UNDERSTANDING BY COMPARISON An Ashtanga Yoga Workshop with KPJAYI Ce
UNDERSTANDING BY COMPARISON
An Ashtanga Yoga Workshop with
KPJAYI Certified Teacher
Type of Event
45 euros per session
200 euros for 6 sessions
When people ask me what I do, I reply “I teach Ashtanga yoga.” For the majority of people this brief answer is sufficient but for others whose interest is piqued, I add, “I travel around the world teaching workshops.” If our conversation develops and I am asked what it is specifically that I teach in my workshops, I might explain that I teach the Ashtanga Vinyasa Yoga of my Guru, Sri Jois as I learned it, assimilated it, practiced it, and over the past twenty-five years explored its possibilities and shortcomings.
Often the enquiring mind belongs to a prospective student who wishes to know in more detail exactly how what I teach differs from that taught by the other 40 or so Certified Teachers of Ashtanga Vinyasa Yoga in the world. I might answer that my workshops are never the same - just as it is my practice to try NOT to have a one-sided conversation with someone prior to having the actual conversation with them. I do not wish to diminish the possibilities that might arise as we connect with one another. In the same way, I do not like to plan a workshop until I see and get to know the people who stand in front of me on the day.
In order to get an overview of the students enrolled in the workshop I may commence the program with a traditional, guided, Primary-series class.
What is most difficult to describe in a brief conversation is the sum total of my experience as a student of modern dance, yoga, and a variety of other psycho-physical disciplines over the past fifty-two years. It is this experience as well as the practice of my skills as an observer of humankind that informs the materials I share in workshops.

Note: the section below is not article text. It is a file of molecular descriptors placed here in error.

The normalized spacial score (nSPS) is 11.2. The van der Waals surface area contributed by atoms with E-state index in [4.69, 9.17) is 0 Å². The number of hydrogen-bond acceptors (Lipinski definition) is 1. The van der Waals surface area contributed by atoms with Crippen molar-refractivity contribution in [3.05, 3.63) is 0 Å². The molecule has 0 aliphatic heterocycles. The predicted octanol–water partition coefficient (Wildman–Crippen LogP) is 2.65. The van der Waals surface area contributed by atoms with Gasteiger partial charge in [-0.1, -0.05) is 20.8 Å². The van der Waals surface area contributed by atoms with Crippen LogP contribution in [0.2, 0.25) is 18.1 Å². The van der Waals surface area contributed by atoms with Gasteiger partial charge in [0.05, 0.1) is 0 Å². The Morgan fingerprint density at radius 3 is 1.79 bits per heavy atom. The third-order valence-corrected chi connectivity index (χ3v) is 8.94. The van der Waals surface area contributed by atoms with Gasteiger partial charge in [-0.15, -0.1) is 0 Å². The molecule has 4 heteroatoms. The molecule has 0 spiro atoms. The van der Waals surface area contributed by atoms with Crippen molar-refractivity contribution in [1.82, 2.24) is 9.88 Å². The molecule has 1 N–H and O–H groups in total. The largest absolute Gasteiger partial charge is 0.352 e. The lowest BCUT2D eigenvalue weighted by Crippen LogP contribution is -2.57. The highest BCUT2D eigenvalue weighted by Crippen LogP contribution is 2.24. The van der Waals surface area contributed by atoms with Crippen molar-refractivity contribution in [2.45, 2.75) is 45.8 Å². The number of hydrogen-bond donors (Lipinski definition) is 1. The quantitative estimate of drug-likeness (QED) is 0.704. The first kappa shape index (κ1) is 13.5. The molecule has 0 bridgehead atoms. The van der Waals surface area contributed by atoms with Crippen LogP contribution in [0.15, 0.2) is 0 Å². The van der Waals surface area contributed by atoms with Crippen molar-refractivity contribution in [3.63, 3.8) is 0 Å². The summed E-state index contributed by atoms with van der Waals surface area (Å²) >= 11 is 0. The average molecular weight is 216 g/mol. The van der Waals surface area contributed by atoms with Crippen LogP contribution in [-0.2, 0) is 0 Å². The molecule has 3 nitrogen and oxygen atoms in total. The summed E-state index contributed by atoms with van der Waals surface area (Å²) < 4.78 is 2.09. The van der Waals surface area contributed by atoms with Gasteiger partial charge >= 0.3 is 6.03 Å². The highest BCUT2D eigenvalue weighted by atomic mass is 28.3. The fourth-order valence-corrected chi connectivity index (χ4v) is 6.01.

My preferred method of teaching is by comparison.* It could be that in any workshop I might draw upon the similarities and differences between the modern dance technique of Martha Graham or the yoga of Shandor Remete; the BKS Iyengar family or that of Dharma Mittra as compared to Ashtanga yoga. I might decide to explore the ideas of Ideokinesis, or something I learned through practice from Body-Mind Centering or Feldenkrais technique to draw out a likeness in Ashtanga.
Recently I have been especially interested in the writings and personal photographs of Sri Sri T. Krishnamacharya in his “Yoga Makaranda” as well as in the writings of Thomas Myers’ “Anatomy Trains” and the theory of “tensegrity.” Whatever transpires in the workshop session there will undoubtedly be particular attention to detail. In my estimation God and/or Love is in the detail of our practice and it is the detail that makes the difference between an ordinary yoga practice andone that is illuminated by a sense of Balance, Beauty and Truth.
Once I have been able to work with a workshop group in this comparative way, I change the scheduled classes to the traditional Mysore or Guided styles of Guruji, Saraswathi and Sharath with the hope of helping students carry forward into their personal practice new discoveries made, lessons learned. Within a class there is also most often time for chanting of traditional mantras, a few Vedic chants and a Bajan or two.